13 Tips for a Safe Halloween

Halloween is just a few days away, and many consumers may not realize just how frightening this night could be for their safety, property or accounts.

To help individuals, families and businesses enjoy the holiday and protect themselves against Halloween risks, share these Trusted Choice®-endorsed safety tips with your clients:

  • Don’t be a scary driver. Drive sober, slowly and even more carefully than usual on Halloween. Watch out for children who may be running or wearing dark costumes.
  • Don’t be a scary pedestrian. While walking, do not text or use a cell phone unless necessary—especially as pedestrian traffic and the number of children outdoors increases throughout the day and evening.
  • Hear and be heard. Make sure cumbersome costumes or earphones don’t impair your hearing. Alert yourself to the sounds of moving vehicles, other groups of pedestrians, bicyclists and animals.
  • Stay accident-free. Temporarily remove or resituate lawn furniture, decorations and any other obstacles to avoid accidents or damage. To avoid trick-or-treater injuries on your property, ensure your home’s entry is in good condition and free of loose or broken pieces on stairwells, and that walkways are clear.
  • Prevent fires. Place pumpkins that contain candles at a distance where curious guests can’t tip them over or accidentally ignite a costume. Extinguish all candles before going to bed and use battery-operated lights if possible. A variety of jack-o-lantern lights are available at most stores that sell Halloween decor.
  • Wear a safe costume. Costumes can hide more than someone’s true identity—they may cloak potential hazards as well. All disguises should be made from flame-resistant materials and shouldn’t contain sharp accessories. Be sure the costume fits and isn’t too long. Avoid masks that may obscure vision, and use hypo-allergenic makeup if possible.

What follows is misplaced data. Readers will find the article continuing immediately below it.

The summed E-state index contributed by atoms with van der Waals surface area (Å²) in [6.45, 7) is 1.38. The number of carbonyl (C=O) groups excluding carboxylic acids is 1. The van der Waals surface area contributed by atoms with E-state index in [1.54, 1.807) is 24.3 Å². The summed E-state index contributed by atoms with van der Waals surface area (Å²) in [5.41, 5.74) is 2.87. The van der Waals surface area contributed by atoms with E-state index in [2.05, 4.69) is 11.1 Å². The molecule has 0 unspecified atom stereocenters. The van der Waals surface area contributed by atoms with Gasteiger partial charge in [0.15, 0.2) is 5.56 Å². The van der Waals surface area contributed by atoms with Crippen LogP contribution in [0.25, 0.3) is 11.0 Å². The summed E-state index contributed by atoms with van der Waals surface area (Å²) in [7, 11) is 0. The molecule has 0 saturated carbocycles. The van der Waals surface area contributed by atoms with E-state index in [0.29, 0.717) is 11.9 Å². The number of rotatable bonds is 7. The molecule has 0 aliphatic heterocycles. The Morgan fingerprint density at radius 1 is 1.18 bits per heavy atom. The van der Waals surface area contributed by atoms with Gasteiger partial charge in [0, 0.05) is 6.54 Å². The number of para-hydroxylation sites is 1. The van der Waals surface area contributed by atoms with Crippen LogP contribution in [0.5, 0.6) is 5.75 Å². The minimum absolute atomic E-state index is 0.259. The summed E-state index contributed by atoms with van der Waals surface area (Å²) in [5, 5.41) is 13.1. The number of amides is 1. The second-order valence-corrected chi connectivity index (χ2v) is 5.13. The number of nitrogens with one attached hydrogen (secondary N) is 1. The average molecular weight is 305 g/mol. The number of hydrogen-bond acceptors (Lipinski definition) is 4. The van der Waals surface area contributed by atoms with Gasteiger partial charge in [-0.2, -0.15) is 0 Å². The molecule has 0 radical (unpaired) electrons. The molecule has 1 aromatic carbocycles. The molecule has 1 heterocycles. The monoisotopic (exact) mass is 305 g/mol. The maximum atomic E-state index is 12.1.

• See and be seen. Encourage all trick-or-treaters and adult chaperones to carry a flashlight and, if possible, wear bright colors. Apply light-reflecting material to costumes for additional safety.
  • Use power in numbers. When traveling on foot, walk in groups, cross only at corners and crosswalks—never between parked cars—and keep to well-lit streets.
  • Fend off unwelcome guests. Keep outdoor lights on to scare away thieves and vandals who often take advantage of a busy Halloween night to strike.
  • Keep pets safe. Secure all pets indoors. Warn children to stay away from animals as they go door to door. Halloween night can be stressful, even for the friendliest creatures.
  • Inspect your candy. Cavities aren’t the only candy-related risks on Halloween. Inspect all trick-or-treats and never eat unwrapped, tampered or expired items. Collect candy only from people you trust, and ask the local police department if it offers a candy x-ray or inspection service. Throw away any suspicious candy.
  • Stay aware of allergies. Offer allergen-friendly treats if possible, such as peanut- and gluten-free items, if possible.
  • Carry an umbrella. Make sure you have homeowners or renters insurance, which can provide protection for Halloween mishaps like slips and falls, a candle that sets a costume on fire, claims of tainted candy and more. An umbrella policy may be the best option for comprehensive coverage.

Margarita Tapia is Big “I” director of public affairs. Sue Nester is Big "I" director of broadcast media.